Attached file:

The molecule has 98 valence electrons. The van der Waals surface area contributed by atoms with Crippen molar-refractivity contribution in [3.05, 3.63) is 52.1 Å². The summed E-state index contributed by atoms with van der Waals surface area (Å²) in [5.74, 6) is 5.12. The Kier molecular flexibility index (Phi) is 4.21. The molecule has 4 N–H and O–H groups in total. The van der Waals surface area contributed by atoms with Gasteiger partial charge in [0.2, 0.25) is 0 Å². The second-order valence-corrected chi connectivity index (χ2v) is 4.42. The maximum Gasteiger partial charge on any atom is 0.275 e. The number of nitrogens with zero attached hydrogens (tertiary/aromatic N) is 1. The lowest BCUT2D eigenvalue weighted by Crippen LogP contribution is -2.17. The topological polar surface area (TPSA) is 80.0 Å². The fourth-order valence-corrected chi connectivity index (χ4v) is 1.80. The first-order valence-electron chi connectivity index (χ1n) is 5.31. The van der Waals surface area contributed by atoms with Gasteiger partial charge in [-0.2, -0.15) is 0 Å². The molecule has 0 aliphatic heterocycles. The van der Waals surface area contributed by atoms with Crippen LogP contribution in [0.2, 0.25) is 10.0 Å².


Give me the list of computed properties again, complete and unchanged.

The molecule has 98 valence electrons. The van der Waals surface area contributed by atoms with Crippen molar-refractivity contribution in [3.05, 3.63) is 52.1 Å². The summed E-state index contributed by atoms with van der Waals surface area (Å²) in [5.74, 6) is 5.12. The Kier molecular flexibility index (Phi) is 4.21. The molecule has 4 N–H and O–H groups in total. The van der Waals surface area contributed by atoms with Gasteiger partial charge in [0.2, 0.25) is 0 Å². The second-order valence-corrected chi connectivity index (χ2v) is 4.42. The maximum Gasteiger partial charge on any atom is 0.275 e. The number of nitrogens with zero attached hydrogens (tertiary/aromatic N) is 1. The lowest BCUT2D eigenvalue weighted by Crippen LogP contribution is -2.17. The topological polar surface area (TPSA) is 80.0 Å². The fourth-order valence-corrected chi connectivity index (χ4v) is 1.80. The first-order valence-electron chi connectivity index (χ1n) is 5.31. The van der Waals surface area contributed by atoms with Gasteiger partial charge in [-0.2, -0.15) is 0 Å². The molecule has 0 aliphatic heterocycles. The van der Waals surface area contributed by atoms with Crippen LogP contribution in [0.2, 0.25) is 10.0 Å².